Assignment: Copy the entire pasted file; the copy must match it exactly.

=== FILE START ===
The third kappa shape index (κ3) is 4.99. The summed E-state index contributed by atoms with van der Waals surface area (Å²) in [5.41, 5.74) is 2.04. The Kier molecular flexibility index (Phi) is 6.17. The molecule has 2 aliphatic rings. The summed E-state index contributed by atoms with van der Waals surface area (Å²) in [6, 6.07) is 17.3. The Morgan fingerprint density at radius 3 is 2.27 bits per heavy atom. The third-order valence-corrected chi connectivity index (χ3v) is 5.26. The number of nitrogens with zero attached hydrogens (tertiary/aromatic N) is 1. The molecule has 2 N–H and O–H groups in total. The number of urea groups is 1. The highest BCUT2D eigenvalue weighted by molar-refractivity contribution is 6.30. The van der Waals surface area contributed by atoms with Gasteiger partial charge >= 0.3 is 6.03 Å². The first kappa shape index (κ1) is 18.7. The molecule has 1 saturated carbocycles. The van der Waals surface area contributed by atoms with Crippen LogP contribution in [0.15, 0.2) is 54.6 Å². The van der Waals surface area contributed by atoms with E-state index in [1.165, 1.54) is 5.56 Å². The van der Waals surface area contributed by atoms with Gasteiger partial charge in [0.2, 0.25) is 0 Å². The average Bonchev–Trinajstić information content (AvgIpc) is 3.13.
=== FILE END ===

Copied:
The third kappa shape index (κ3) is 4.99. The summed E-state index contributed by atoms with van der Waals surface area (Å²) in [5.41, 5.74) is 2.04. The Kier molecular flexibility index (Phi) is 6.17. The molecule has 2 aliphatic rings. The summed E-state index contributed by atoms with van der Waals surface area (Å²) in [6, 6.07) is 17.3. The Morgan fingerprint density at radius 3 is 2.27 bits per heavy atom. The third-order valence-corrected chi connectivity index (χ3v) is 5.26. The number of nitrogens with zero attached hydrogens (tertiary/aromatic N) is 1. The molecule has 2 N–H and O–H groups in total. The number of urea groups is 1. The highest BCUT2D eigenvalue weighted by molar-refractivity contribution is 6.30. The van der Waals surface area contributed by atoms with Gasteiger partial charge >= 0.3 is 6.03 Å². The first kappa shape index (κ1) is 18.7. The molecule has 1 saturated carbocycles. The van der Waals surface area contributed by atoms with Crippen LogP contribution in [0.15, 0.2) is 54.6 Å². The van der Waals surface area contributed by atoms with E-state index in [1.165, 1.54) is 5.56 Å². The van der Waals surface area contributed by atoms with Gasteiger partial charge in [0.2, 0.25) is 0 Å². The average Bonchev–Trinajstić information content (AvgIpc) is 3.13.